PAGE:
Your Guide To Domestic Staircase Regulations

stair crazy

So, you’re in the process of, or are thinking about, renovating your staircase. 

Up until now you’ve probably been focusing on designing your dream staircase, planning your project and sourcing the perfect stair parts

It can be easy to get carried away with all the possibilities. 

But as well as the design of your new staircase, there are some serious health and safety considerations to consider.

In the UK, there are some staircase building regulations you need to follow.

These regulations ensure your staircase is as safe as possible, and any slips and falls are prevented wherever possible. 

These regulations cover everything from the height of your steps to the distance between your spindles. 

Stair part experts, Stair Crazy, have put together this guide to help you navigate the domestic staircase building regulations. 

Regulations for your Treads and Risers

Treads and risers make up the steps on a staircase. 

Because of the amount of footfall your staircase will receive, the building regulations for treads and risers are quite extensive, covering everything down to the overlap between a tread and riser. 

  • Steps must all be level and should overlap (this is also known as nosing) by at least 16mm. 
  • Your risers cannot be steeper than 220mm each and every step must be the same height. For example, if one riser is 200mm, another cannot be 210mm. 

(The only exception to this rule is if your staircase is broken up by a flat landing area. In this case, the steps on either side of this landing can vary. For example, the stairs below the landing area can each be 200mm tall, whilst the steps after the landing area can be 210mm.) 

  • To ensure you can step on your stairs safely, the going – or depth – of your treads should be a minimum of 220mm. 
  • There is no maximum height for a staircase, however if your staircase consists of more than 36 risers, there should be a change of direction of at least 30° – even if there is a small landing within the staircase. This change of direction breaks up the staircase slightly, so if someone were to fall from the top, it’s unlikely they would fall all the way down.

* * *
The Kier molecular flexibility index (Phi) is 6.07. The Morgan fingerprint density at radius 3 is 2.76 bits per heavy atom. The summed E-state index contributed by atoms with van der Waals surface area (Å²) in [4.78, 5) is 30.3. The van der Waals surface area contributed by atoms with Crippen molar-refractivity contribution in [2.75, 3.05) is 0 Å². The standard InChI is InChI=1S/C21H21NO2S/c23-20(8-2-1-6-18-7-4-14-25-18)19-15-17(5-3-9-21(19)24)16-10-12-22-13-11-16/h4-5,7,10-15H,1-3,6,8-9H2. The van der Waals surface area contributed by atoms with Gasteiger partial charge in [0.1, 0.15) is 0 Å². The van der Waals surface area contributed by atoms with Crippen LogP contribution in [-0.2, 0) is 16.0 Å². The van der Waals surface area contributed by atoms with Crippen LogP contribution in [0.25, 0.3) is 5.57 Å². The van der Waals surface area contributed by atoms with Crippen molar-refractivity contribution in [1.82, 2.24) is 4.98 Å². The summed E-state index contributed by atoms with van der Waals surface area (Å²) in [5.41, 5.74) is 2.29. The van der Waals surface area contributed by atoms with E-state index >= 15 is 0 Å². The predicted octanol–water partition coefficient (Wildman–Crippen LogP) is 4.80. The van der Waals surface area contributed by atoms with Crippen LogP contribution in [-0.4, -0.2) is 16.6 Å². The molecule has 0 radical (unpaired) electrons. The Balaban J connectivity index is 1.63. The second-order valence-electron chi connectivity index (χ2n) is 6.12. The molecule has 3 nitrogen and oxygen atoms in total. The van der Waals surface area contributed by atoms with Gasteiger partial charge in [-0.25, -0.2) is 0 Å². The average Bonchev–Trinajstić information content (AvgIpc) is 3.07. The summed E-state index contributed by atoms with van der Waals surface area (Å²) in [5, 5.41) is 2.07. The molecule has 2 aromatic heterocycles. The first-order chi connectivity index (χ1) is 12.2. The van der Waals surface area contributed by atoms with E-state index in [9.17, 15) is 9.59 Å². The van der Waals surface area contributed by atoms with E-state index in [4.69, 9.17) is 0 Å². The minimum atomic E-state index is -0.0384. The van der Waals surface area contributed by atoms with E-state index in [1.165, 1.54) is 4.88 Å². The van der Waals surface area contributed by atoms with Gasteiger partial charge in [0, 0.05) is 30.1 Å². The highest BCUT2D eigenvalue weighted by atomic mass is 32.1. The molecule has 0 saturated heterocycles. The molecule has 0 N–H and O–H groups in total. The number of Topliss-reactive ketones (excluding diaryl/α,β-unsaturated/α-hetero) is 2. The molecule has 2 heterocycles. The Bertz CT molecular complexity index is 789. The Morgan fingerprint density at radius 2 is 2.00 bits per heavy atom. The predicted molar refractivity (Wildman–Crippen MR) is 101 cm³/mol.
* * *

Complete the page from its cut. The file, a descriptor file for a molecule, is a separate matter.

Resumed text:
• If you opt for a modern staircase with open risers, a 100mm sphere shouldn’t be able to pass between the gaps – this will prevent any unfortunate accidents.
  • The maximum pitch is 42°

Regulations for handrails and spindles

Handrails and spindles are a significant design element in any staircase and should be carefully considered. 

While design is a consideration when choosing a handrail and spindles, their main purpose is to provide an added safety precaution. Therefore, there are a few vital regulations you need to consider. 

  • It’s a legal requirement to have at least one handrail on your stairs – whether wall mounted or attached to your spindles. 
  • If your staircase is wider than 1 metre, you must have a handrail on both sides 
  • Your handrail should be between 900mm and 1000mm high. 
  • Similar to open risers, a 100mm sphere shouldn’t be able to pass through your spindles. If you choose glass panels instead of spindles, this rule still applies – no gaps should allow a 100mm sphere to pass through. 

Meeting domestic staircase regulations

All staircases in UK homes must be constructed to meet these government regulations. 

Although it may sound like a lot, following these building regulations will ensure a safe staircase that will last for years to come. 

If you’re unsure of any of these staircase regulations, all genuine staircase experts should be aware of these regulations and will be able to talk you through them.  

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